Great Missenden

Coordinates: 51°42′15″N 00°42′28″W / 51.70417°N 0.70778°W / 51.70417; -0.70778
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Great Missenden
Church of St Peter and St Paul, Great Missenden
Great Missenden is located in Buckinghamshire
Great Missenden
Great Missenden
Location within Buckinghamshire
Population10,138 (Census 2011.Civil Parish)[1]
OS grid referenceSP8901
• London38 miles (61 km)
Civil parish
  • Great Missenden
Unitary authority
Ceremonial county
Sovereign stateUnited Kingdom
Post townGreat Missenden
Postcode districtHP16
Dialling code01494
PoliceThames Valley
AmbulanceSouth Central
UK Parliament
WebsiteGreat Missenden Parish Council
List of places
51°42′15″N 00°42′28″W / 51.70417°N 0.70778°W / 51.70417; -0.70778

Great Missenden is an affluent village and civil parish in the Misbourne Valley in the Chiltern Hills in Buckinghamshire, England, situated between the towns of Amersham and Wendover. It adjoins the village of Little Kingshill, and is a mile from Little Missenden and the village of Prestwood.

The narrow and historic High Street is bypassed by the main A413 London to Aylesbury Road. It is located in the centre of the Chilterns Area of Outstanding Natural Beauty.[2] The source of the Misbourne is to be found just north of the village, although the upper reach of the river runs only in winter and the perennial head is in Little Missenden. The village is now best known as home to the late Roald Dahl, the world-famous adult and children's author.[3]


The name Missenden is first attested in the Domesday Book as Missedene, with other early attestations including the spellings Messedena and Musindone.[4][5] The -den element probably comes from Old English denu, meaning 'valley', but the etymology of the first element is uncertain. It is thought to occur in the name of the River Misbourne, which rises in Great Missenden, and also in the Hertfordshire place-name Miswell. Frank Stenton and Allen Mawer guessed that it came from a hypothetical Anglo-Saxon personal name Myrsa, which they also supposed to be found in the name of Mursley.[6]

Eilert Ekwall suggested that the name Missenden came from a lost Old English word related to English moss, and to Danish mysse and Swedish missne (which denote plants of the genus Calla, such as water arum).[7] Recent researchers have tentatively preferred Ekwall's guess, in which case the name Missenden would once have meant something like 'valley where water-plants/marsh-plants grow'.[4][8]


Great Missenden lay on a major route between the Midlands and London. Several coaching inns, particularly the Red Lion (now an estate agency) and The George (with new owners), provided rest and refreshment for travellers and their horses. The first railway line in the area was, however, routed alongside the Grand Union Canal to the east. Once the coaches stopped running Great Missenden declined in importance and prosperity, becoming an agricultural town. Following the arrival of the Metropolitan Railway, (later the London Underground's Metropolitan line) in 1892. Great Missenden became a village where writers, entertainers and even Prime Ministers resided. Great Missenden railway station is now on the Chiltern Railways line and offers fast connecting services running into London Marylebone; it is the first station on the line that does not fall into a London Zone.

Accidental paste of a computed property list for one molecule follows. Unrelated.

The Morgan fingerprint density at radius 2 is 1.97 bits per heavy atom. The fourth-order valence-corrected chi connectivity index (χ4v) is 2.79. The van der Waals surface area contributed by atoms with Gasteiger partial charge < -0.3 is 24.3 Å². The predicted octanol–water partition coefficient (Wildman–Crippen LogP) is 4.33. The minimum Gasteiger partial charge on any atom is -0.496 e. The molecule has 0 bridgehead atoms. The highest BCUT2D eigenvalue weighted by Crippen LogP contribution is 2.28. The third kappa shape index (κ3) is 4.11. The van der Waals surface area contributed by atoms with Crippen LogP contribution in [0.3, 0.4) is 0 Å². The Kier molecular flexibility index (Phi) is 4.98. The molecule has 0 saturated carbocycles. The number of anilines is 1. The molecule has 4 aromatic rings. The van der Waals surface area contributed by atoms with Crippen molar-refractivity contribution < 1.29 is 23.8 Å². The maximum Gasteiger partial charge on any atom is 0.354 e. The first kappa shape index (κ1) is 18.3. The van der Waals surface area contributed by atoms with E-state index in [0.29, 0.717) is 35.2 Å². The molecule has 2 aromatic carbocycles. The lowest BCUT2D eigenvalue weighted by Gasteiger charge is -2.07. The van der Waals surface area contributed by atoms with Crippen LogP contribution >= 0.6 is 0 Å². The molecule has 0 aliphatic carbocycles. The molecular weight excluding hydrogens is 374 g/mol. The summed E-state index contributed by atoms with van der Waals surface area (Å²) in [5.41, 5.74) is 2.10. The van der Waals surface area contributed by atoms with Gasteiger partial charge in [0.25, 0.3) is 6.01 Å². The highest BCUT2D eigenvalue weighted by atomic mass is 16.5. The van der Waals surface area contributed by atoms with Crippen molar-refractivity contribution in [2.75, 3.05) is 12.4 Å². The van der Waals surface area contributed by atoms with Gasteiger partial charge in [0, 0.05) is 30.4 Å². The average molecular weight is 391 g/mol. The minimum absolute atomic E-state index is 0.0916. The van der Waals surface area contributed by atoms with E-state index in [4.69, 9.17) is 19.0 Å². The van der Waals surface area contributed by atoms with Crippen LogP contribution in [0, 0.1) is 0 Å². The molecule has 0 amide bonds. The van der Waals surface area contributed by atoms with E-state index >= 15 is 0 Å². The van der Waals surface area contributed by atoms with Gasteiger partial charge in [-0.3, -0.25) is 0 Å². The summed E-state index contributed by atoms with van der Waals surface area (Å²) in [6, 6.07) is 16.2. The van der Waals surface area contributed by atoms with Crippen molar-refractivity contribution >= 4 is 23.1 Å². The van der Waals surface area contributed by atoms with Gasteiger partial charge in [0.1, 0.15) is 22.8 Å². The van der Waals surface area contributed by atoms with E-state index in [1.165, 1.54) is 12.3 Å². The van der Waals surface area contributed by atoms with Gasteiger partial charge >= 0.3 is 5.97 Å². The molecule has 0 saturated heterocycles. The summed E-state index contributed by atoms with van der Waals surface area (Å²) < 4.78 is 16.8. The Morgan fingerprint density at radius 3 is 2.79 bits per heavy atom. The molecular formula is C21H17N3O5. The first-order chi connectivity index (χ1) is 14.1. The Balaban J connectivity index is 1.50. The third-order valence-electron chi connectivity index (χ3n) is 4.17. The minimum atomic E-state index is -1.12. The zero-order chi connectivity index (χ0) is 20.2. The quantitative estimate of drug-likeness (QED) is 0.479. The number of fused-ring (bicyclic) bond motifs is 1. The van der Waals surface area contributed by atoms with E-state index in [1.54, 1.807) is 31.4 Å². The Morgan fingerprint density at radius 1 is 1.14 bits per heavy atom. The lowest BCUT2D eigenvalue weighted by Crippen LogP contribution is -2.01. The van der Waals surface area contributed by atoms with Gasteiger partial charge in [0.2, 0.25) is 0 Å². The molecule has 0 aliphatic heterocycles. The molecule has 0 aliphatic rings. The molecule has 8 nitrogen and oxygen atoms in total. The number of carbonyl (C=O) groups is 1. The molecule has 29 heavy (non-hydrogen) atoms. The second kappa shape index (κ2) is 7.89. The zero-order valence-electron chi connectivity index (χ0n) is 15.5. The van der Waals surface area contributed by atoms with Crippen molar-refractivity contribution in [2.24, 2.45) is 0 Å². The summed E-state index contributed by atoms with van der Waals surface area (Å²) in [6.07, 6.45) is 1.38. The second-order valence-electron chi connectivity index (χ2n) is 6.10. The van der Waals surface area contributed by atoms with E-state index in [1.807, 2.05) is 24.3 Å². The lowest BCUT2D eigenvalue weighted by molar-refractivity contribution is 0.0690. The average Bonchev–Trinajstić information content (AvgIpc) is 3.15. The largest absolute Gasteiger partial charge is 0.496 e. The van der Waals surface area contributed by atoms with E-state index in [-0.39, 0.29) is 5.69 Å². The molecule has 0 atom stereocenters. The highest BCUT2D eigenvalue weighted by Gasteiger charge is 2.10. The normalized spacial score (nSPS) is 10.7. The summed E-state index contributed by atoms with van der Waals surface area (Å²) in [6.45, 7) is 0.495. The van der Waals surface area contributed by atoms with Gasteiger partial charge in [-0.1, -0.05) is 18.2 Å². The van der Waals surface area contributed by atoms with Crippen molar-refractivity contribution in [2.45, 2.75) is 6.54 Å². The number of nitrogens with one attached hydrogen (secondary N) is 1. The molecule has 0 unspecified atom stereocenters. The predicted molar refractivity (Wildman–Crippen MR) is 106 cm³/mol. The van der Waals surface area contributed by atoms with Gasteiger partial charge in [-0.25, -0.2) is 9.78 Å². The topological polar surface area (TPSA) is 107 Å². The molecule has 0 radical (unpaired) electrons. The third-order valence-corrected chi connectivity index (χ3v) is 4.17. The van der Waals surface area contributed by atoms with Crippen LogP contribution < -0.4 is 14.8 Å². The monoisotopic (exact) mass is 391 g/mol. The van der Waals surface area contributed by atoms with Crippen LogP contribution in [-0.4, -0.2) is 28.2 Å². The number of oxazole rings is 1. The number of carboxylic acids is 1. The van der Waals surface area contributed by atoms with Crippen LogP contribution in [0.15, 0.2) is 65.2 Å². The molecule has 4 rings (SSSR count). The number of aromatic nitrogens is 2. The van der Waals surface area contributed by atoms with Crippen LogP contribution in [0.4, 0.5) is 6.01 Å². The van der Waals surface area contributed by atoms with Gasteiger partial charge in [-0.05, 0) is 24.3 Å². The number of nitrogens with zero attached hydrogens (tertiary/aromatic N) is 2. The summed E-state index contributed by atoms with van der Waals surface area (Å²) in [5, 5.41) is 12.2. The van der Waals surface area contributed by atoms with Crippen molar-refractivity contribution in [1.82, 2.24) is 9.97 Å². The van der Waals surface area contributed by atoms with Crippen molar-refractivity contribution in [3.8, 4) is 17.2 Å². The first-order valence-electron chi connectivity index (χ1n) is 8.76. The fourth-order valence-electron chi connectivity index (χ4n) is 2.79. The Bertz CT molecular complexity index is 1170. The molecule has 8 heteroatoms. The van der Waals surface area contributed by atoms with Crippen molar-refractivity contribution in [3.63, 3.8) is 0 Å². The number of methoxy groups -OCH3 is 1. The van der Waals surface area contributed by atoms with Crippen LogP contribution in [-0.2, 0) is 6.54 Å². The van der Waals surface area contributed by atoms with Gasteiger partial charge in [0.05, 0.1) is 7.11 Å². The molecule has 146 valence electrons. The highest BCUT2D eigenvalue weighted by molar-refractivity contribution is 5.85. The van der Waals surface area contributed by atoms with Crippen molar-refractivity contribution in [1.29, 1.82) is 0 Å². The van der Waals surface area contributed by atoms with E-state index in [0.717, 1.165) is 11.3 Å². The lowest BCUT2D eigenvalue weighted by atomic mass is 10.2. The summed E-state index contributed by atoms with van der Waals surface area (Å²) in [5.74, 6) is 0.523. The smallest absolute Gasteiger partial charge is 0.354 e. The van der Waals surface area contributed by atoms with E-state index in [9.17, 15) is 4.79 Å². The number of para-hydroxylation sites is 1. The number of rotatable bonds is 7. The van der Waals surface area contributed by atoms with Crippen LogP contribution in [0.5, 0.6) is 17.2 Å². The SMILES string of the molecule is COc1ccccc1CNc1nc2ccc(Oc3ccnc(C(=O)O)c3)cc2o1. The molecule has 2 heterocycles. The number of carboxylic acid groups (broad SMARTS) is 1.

The village is overlooked by the medieval Church of England parish church, the Church of St Peter and St Paul, whereas the High Street itself is home to the Catholic Church of The Immaculate Heart of Mary,[9] one of the largest Catholic churches in the Chiltern District. The position of the parish church away from the town centre suggests an earlier settlement around the church with a move of the village's heart to its present location in the early Middle Ages. In the twelfth century Great Missenden was granted a charter allowing it to hold an annual Fair in August. Missenden Abbey, founded in 1133 as an Augustinian monastery, was ruined following the Dissolution of the Monasteries, and the remains were incorporated into a Georgian mansion which is now a conference centre.

Gipsy House in Great Missenden was the home of author Roald Dahl from 1954 until his death in 1990, and still remains in the family,[3] and many local scenes and characters are reflected in his work.[citation needed] Dahl is buried at St. Peter and St. Paul's Church and children still leave toys and flowers at his grave.[10] In June 2005 the Roald Dahl Museum and Story Centre opened in Great Missenden to honour the work of Dahl.[11]

Robert Louis Stevenson, the writer of famous works such as Treasure Island and the Strange Case of Dr Jekyll and Mr Hyde, stayed a night at The Red Lion, now 62 High Street, in Great Missenden in October 1874, which he wrote in an essay called "An Autumn Effect".

The espionage novelist David Cornwell, who wrote as John le Carré, noted in a posthumously published introduction to a 2021 reissue of his first novel, Call for the Dead, that "I lived in Great Missenden in those days and commuted to Marylebone station".[12]

The village is home to the private Gateway School,[13] Great Missenden Combined School and The Misbourne secondary school. Many children attend the local grammar schools in nearby Amersham, Chesham, Little Chalfont and High Wycombe, as well as leading local preparatory schools such as Chesham Prep,[14] which consistently makes The Tatler list of Best Prep Schools in the UK.[15][14]